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Through the eyes of culture

Grand Circle Gallery mask exhibit reveals sophistication of tribal communities

Celina Colby
Celina Colby is an arts and travel reporter with a fondness for Russian novels.... VIEW BIO
Through the eyes of culture
A mask in the “Through the Eyes of Culture” exhibit. (Photo: Photo: Celina Colby)

Through September 30, Grand Circle Gallery in South Boston is showing “Through the Eyes of Culture — Masks from Around the World,” an in-depth exhibit feature masks, headdresses and traditions from five continents. Divided by location (Americas, Asia and Oceania, Africa and the Middle East, etc.), the exhibit features a range of contemporary and ancient headwear.

Vintage travel posters, video and other artifacts provide historical context to the inventory of over 40 masks. Beyond displaying intricate pieces of traditional dress, “Through the Eyes of Culture” provides integral insight into the people, and the cultures, behind the masks.

Many of the masks on view are part of elaborate costumes used for cultural rituals. The Saqra (devil) mask from Paucartambo, Peru is both a portrayal of an evil spirit and a satire of the ruthless European colonizers who took over the native South American land. The mask has a large, frizzy mane of blonde hair, framing a blotchy green and black face, red eyes and a snake-like tongue. Large horns crown the ensemble. The result is a comic and simultaneously terrifying poke at the strange invaders who radically, and detrimentally, altered the native Peruvian way of life.

Grand Circle Gallery is run by Alan and Harriet Lewis, chair and vice-chair of the Grand Circle Corporation, a global travel company. The couple has long harbored passion for both travel and the arts, and opened the gallery as a way to bring the cultural boon of travel to the Boston audience at home. The Lewis’s most notable interest is their collection of vintage travel posters, several of which are highlighted in this exhibit. The masks were collected from Grand Circle offices around the world, and many of the African masks are on loan and for sale from Hamill Gallery of Tribal Art in Roxbury.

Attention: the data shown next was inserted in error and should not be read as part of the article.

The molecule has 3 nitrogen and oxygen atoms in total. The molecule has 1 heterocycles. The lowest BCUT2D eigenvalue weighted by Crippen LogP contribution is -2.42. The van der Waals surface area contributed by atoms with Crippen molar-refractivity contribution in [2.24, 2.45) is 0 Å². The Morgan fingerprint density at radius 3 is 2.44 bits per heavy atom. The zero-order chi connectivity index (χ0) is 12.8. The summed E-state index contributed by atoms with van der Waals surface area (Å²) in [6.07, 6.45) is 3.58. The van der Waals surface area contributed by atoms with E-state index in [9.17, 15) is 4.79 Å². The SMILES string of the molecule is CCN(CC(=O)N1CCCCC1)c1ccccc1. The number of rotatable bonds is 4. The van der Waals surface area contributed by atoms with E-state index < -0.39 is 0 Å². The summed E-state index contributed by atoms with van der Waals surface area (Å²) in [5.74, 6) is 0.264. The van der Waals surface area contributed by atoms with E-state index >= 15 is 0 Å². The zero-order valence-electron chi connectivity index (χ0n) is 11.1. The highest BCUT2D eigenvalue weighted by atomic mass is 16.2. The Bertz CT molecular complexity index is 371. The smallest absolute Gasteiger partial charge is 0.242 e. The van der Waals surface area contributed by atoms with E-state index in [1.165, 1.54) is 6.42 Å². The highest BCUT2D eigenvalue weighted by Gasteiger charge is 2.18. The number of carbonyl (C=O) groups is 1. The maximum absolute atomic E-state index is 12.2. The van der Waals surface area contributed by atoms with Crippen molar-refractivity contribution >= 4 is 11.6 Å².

What keeps the exhibit engaging is the inclusion of other related objects, such as shadow puppets or headwear that was created for similar entertainment and religious purposes. The Europe section includes a Henna wedding veil from Turkey. Traditionally, the bright red veil and matching cap are worn for a wedding ceremony during which the woman sheds her identity as part of her mother’s household and prepares for a new life in her husband’s home. In a similar symbolic vein, animal masks from Panama were made with woven palm fibers to represent both the tribe and the animal’s commitment to nature.

In the Africa and Middle East room, a Makande body mask mimics the shape of a young pregnant woman. Men would wear the mask over their chests and stomachs to experience and take on the burdens of pregnancy and birth. This ancient sharing of gender roles is interesting and gratifying from the lens of a world still fighting for equality of the sexes.

“Through the Eyes of Culture” provides a unique window into the traditions and priorities of indigenous groups around the globe. Seeing complex practices like the satire of European invaders in the Peruvian mask and the sharing of gender responsibilities in the Makande mask breaks down the stereotype that tribal communities are less sophisticated than others. The exhibit offers a satisfying opportunity to see the world through the eyes, and often the beaks, of these intricate art inventions.